Rome outraged over Hollywood-style funeral for purported mob boss featuring "Godfather" theme

Romans aghast at a spiraling mafia probe found new reason for outrage Thursday over the Hollywood-style funeral of a purported local crime boss: It was replete with a gilded, horse-drawn carriage, flower petals tossed from a helicopter and the theme music from "The Godfather" playing outside the church.

Hundreds of tearful mourners paid their final respects to Vittorio Casamonica, 65, at the San Giovanni Bosco church on Rome's outskirts. Police identified him as a leader of the Casamonica clan active in the southwest part of the capital but said he was "on the margins" of organized crime and hadn't emerged as a suspect in recent mafia investigations.

"You conquered Rome, now you'll conquer paradise," read a banner affixed to the entrance of the church. "King of Rome," read another, featuring Casamonica's image, the Colosseum and St. Peter's Basilica.

Mayor Ignazio Marino called Rome's prefect demanding to know how such a scene could have taken place and tweeted that it was "intolerable that funerals are used by the living to send mafia messages."

The parish priest, the Rev. Giancarlo Manieri, said he had no control over what happened outside the church and that inside, the funeral was celebrated normally, the ANSA news agency reported.

Lawmakers expressed outrage at the scene, which played out on TV newscasts all afternoon and evening: Six black horses pulling an antique, black-and-gold carriage to a stop in front of the church as a band played the soulful tunes of "The Godfather," and mourners tossing bouquets of flowers as the casket was carried into the church.

At a certain point, a low-flying helicopter dropped red rose petals on the crowd below.

The funeral came just a day after a judge set Nov. 5 as the start date for the trial of some 59 people charged in a spiraling mafia investigation in the capital, in which local criminal bosses allegedly managed to cement ties with city politicians over lucrative public contracts.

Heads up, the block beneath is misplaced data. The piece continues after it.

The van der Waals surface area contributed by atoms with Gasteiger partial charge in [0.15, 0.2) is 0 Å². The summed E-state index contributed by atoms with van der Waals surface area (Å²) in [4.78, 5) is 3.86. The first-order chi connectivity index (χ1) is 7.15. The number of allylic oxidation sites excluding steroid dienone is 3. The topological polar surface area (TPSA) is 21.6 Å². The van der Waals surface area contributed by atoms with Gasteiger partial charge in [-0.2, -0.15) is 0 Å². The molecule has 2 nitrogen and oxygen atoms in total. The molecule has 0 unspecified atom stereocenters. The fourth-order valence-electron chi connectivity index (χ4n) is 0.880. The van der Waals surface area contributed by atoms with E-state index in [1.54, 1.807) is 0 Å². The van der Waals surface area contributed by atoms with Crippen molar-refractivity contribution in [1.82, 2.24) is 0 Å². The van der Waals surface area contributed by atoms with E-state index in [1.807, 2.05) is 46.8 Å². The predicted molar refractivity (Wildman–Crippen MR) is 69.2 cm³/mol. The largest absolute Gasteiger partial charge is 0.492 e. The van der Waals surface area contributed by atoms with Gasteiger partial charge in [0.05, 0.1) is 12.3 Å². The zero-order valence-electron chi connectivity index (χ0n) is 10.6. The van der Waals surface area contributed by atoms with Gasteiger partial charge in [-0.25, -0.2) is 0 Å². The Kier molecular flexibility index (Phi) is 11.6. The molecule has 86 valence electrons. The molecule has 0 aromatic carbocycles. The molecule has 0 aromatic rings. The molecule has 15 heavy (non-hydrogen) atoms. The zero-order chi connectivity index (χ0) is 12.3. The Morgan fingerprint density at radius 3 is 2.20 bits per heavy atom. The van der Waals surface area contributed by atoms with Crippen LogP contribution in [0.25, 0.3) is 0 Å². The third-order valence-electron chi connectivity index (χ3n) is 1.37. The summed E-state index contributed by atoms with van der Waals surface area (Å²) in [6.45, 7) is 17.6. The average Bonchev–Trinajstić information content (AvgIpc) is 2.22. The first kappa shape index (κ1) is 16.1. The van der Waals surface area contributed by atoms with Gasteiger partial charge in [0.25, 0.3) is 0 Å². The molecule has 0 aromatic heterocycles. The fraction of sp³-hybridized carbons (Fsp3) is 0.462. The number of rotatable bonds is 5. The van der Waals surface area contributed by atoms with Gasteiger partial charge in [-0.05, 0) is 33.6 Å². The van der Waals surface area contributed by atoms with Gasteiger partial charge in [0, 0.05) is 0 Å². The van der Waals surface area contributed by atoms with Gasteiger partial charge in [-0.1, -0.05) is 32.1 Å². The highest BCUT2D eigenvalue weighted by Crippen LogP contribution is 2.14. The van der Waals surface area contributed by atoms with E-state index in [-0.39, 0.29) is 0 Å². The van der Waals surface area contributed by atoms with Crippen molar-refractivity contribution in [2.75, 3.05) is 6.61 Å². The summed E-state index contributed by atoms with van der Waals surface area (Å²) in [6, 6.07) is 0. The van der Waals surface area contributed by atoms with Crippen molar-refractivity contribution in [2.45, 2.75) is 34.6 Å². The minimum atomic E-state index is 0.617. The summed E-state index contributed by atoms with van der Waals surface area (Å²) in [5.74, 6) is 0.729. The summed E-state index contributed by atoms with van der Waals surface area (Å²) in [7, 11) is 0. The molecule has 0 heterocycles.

Rosy Bindi, president of the parliamentary anti-mafia commission, said it was "alarming" that a funeral for someone purportedly caught up in the mob could be "transformed into an ostentatious show of mafia power."

She said it was proof that the mafia had firmly infiltrated Rome and called for a redoubling of efforts to rout it from public administration.

Rome's corruption has long thrived on the connivance of city politicians, administrators and local gangsters, who have no formal ties to the traditional southern crime syndicates. A prosecutor famed for combatting Sicily's Cosa Nostra has been enlisted to help root out City Hall corruption. The Mafia-fighter was enlisted following dozens of arrests since late last year of city politicians and businessmen with links to the political right and left.

On Thursday, several commentators noted the irony that a reported mob boss was allowed an elaborate funeral at the church while the Archdiocese of Rome refused to allow a funeral at the same church in 2006 for Piergiorgio Welby, then the symbol of Italy's right-to-die movement.

Welby, who had muscular dystrophy and was unable to eat, speak or breathe on his own, got his wish to die in December 2006 when a doctor disconnected his respirator. His case split the overwhelmingly Catholic nation but the local church defended its decision to deny him a Catholic funeral, arguing that allowing it would have legitimized attitudes contrary to God's law.